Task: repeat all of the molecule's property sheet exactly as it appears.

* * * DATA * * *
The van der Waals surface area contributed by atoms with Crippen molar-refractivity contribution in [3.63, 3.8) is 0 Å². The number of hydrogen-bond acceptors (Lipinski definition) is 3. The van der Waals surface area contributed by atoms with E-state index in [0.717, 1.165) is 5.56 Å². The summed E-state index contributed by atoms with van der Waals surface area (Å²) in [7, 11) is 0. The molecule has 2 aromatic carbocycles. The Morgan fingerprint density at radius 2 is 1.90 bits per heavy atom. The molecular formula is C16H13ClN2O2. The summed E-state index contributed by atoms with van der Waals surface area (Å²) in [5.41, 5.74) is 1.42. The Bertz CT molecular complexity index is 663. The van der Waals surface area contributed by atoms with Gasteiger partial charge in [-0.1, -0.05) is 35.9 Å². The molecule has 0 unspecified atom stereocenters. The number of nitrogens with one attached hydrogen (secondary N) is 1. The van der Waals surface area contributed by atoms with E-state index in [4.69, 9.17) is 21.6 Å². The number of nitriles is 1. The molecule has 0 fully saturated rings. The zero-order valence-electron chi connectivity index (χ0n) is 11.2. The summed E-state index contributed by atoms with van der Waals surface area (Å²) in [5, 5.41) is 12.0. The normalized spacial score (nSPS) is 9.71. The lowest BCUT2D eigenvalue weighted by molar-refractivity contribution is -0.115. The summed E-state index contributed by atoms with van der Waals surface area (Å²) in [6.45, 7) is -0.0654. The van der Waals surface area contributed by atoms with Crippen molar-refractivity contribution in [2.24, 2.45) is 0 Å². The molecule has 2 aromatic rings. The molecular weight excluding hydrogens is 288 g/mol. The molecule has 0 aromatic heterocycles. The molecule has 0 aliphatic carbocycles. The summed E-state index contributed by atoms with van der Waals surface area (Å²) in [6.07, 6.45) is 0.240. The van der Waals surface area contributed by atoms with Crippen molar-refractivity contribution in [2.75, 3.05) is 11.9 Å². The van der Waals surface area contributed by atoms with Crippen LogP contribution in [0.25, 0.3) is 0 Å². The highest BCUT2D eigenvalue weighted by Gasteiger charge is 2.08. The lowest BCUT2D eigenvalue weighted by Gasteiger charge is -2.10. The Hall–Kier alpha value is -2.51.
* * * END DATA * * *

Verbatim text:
The van der Waals surface area contributed by atoms with Crippen molar-refractivity contribution in [3.63, 3.8) is 0 Å². The number of hydrogen-bond acceptors (Lipinski definition) is 3. The van der Waals surface area contributed by atoms with E-state index in [0.717, 1.165) is 5.56 Å². The summed E-state index contributed by atoms with van der Waals surface area (Å²) in [7, 11) is 0. The molecule has 2 aromatic carbocycles. The Morgan fingerprint density at radius 2 is 1.90 bits per heavy atom. The molecular formula is C16H13ClN2O2. The summed E-state index contributed by atoms with van der Waals surface area (Å²) in [5.41, 5.74) is 1.42. The Bertz CT molecular complexity index is 663. The van der Waals surface area contributed by atoms with Gasteiger partial charge in [-0.1, -0.05) is 35.9 Å². The molecule has 0 unspecified atom stereocenters. The number of nitrogens with one attached hydrogen (secondary N) is 1. The van der Waals surface area contributed by atoms with E-state index in [4.69, 9.17) is 21.6 Å². The number of nitriles is 1. The molecule has 0 fully saturated rings. The zero-order valence-electron chi connectivity index (χ0n) is 11.2. The summed E-state index contributed by atoms with van der Waals surface area (Å²) in [5, 5.41) is 12.0. The normalized spacial score (nSPS) is 9.71. The lowest BCUT2D eigenvalue weighted by molar-refractivity contribution is -0.115. The summed E-state index contributed by atoms with van der Waals surface area (Å²) in [6.45, 7) is -0.0654. The van der Waals surface area contributed by atoms with Crippen molar-refractivity contribution in [2.24, 2.45) is 0 Å². The molecule has 2 aromatic rings. The molecular weight excluding hydrogens is 288 g/mol. The molecule has 0 aromatic heterocycles. The molecule has 0 aliphatic carbocycles. The summed E-state index contributed by atoms with van der Waals surface area (Å²) in [6.07, 6.45) is 0.240. The van der Waals surface area contributed by atoms with Crippen molar-refractivity contribution in [2.75, 3.05) is 11.9 Å². The van der Waals surface area contributed by atoms with Crippen LogP contribution in [0.25, 0.3) is 0 Å². The highest BCUT2D eigenvalue weighted by Gasteiger charge is 2.08. The lowest BCUT2D eigenvalue weighted by Gasteiger charge is -2.10. The Hall–Kier alpha value is -2.51.